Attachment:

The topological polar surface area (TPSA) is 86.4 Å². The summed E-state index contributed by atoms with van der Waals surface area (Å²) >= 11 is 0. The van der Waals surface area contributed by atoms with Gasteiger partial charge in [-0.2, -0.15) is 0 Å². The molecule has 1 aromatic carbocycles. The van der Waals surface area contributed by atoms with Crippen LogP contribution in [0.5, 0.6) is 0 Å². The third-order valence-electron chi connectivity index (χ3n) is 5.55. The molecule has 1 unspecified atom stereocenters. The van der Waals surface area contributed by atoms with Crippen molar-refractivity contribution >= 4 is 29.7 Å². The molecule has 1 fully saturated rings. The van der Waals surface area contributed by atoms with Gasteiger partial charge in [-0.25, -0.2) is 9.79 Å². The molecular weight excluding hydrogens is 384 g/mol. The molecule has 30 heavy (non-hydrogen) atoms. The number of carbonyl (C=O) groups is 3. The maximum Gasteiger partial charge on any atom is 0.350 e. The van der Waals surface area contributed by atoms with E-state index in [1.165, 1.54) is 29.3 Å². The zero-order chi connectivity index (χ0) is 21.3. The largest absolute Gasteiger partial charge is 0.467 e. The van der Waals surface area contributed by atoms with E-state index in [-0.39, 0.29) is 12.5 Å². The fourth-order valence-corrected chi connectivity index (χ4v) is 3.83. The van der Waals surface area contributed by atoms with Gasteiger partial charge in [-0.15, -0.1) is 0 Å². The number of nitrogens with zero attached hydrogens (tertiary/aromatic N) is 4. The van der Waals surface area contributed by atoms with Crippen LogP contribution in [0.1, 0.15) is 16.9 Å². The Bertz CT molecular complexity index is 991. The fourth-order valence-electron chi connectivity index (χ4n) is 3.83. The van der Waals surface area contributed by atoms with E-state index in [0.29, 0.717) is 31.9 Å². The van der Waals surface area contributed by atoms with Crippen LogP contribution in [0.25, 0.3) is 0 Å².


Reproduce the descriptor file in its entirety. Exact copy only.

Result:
The topological polar surface area (TPSA) is 86.4 Å². The summed E-state index contributed by atoms with van der Waals surface area (Å²) >= 11 is 0. The van der Waals surface area contributed by atoms with Gasteiger partial charge in [-0.2, -0.15) is 0 Å². The molecule has 1 aromatic carbocycles. The van der Waals surface area contributed by atoms with Crippen LogP contribution in [0.5, 0.6) is 0 Å². The third-order valence-electron chi connectivity index (χ3n) is 5.55. The molecule has 1 unspecified atom stereocenters. The van der Waals surface area contributed by atoms with Crippen molar-refractivity contribution >= 4 is 29.7 Å². The molecule has 1 fully saturated rings. The van der Waals surface area contributed by atoms with Gasteiger partial charge in [-0.25, -0.2) is 9.79 Å². The molecular weight excluding hydrogens is 384 g/mol. The molecule has 30 heavy (non-hydrogen) atoms. The number of carbonyl (C=O) groups is 3. The maximum Gasteiger partial charge on any atom is 0.350 e. The van der Waals surface area contributed by atoms with E-state index in [1.165, 1.54) is 29.3 Å². The zero-order chi connectivity index (χ0) is 21.3. The largest absolute Gasteiger partial charge is 0.467 e. The van der Waals surface area contributed by atoms with E-state index in [-0.39, 0.29) is 12.5 Å². The fourth-order valence-corrected chi connectivity index (χ4v) is 3.83. The van der Waals surface area contributed by atoms with Gasteiger partial charge in [-0.15, -0.1) is 0 Å². The number of nitrogens with zero attached hydrogens (tertiary/aromatic N) is 4. The van der Waals surface area contributed by atoms with Crippen LogP contribution in [0.1, 0.15) is 16.9 Å². The Bertz CT molecular complexity index is 991. The fourth-order valence-electron chi connectivity index (χ4n) is 3.83. The van der Waals surface area contributed by atoms with E-state index in [0.29, 0.717) is 31.9 Å². The van der Waals surface area contributed by atoms with Crippen LogP contribution in [0.25, 0.3) is 0 Å².